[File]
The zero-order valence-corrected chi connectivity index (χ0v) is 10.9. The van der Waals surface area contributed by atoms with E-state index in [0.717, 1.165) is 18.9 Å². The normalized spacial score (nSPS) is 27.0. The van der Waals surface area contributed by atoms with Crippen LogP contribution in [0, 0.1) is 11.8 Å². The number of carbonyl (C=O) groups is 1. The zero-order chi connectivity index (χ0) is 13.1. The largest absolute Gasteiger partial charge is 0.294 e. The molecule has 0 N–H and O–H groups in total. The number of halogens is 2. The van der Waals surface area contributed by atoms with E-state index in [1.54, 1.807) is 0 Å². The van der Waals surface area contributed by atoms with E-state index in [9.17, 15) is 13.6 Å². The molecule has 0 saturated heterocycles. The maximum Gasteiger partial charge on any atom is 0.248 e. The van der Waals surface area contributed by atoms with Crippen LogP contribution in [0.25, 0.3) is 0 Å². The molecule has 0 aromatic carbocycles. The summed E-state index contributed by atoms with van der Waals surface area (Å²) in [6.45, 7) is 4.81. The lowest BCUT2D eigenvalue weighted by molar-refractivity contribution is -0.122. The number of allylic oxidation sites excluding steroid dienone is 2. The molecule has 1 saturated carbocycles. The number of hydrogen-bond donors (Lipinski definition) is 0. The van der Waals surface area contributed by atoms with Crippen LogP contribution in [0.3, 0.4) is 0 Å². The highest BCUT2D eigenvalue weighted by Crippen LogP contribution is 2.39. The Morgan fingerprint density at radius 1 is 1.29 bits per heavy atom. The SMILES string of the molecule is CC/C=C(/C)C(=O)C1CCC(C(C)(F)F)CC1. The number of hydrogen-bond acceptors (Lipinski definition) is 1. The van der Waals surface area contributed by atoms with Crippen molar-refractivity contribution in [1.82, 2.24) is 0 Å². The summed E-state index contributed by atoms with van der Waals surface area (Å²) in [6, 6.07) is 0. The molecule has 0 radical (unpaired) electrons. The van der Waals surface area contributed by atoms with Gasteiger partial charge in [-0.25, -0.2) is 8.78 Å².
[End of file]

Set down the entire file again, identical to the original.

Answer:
The zero-order valence-corrected chi connectivity index (χ0v) is 10.9. The van der Waals surface area contributed by atoms with E-state index in [0.717, 1.165) is 18.9 Å². The normalized spacial score (nSPS) is 27.0. The van der Waals surface area contributed by atoms with Crippen LogP contribution in [0, 0.1) is 11.8 Å². The number of carbonyl (C=O) groups is 1. The zero-order chi connectivity index (χ0) is 13.1. The largest absolute Gasteiger partial charge is 0.294 e. The molecule has 0 N–H and O–H groups in total. The number of halogens is 2. The van der Waals surface area contributed by atoms with E-state index in [1.54, 1.807) is 0 Å². The van der Waals surface area contributed by atoms with E-state index in [9.17, 15) is 13.6 Å². The molecule has 0 saturated heterocycles. The maximum Gasteiger partial charge on any atom is 0.248 e. The van der Waals surface area contributed by atoms with Crippen LogP contribution in [0.25, 0.3) is 0 Å². The molecule has 0 aromatic carbocycles. The summed E-state index contributed by atoms with van der Waals surface area (Å²) in [6.45, 7) is 4.81. The lowest BCUT2D eigenvalue weighted by molar-refractivity contribution is -0.122. The number of allylic oxidation sites excluding steroid dienone is 2. The molecule has 1 saturated carbocycles. The number of hydrogen-bond donors (Lipinski definition) is 0. The van der Waals surface area contributed by atoms with Crippen LogP contribution in [0.3, 0.4) is 0 Å². The highest BCUT2D eigenvalue weighted by Crippen LogP contribution is 2.39. The Morgan fingerprint density at radius 1 is 1.29 bits per heavy atom. The SMILES string of the molecule is CC/C=C(/C)C(=O)C1CCC(C(C)(F)F)CC1. The number of hydrogen-bond acceptors (Lipinski definition) is 1. The van der Waals surface area contributed by atoms with Crippen molar-refractivity contribution in [1.82, 2.24) is 0 Å². The summed E-state index contributed by atoms with van der Waals surface area (Å²) in [6, 6.07) is 0. The molecule has 0 radical (unpaired) electrons. The van der Waals surface area contributed by atoms with Gasteiger partial charge in [-0.25, -0.2) is 8.78 Å².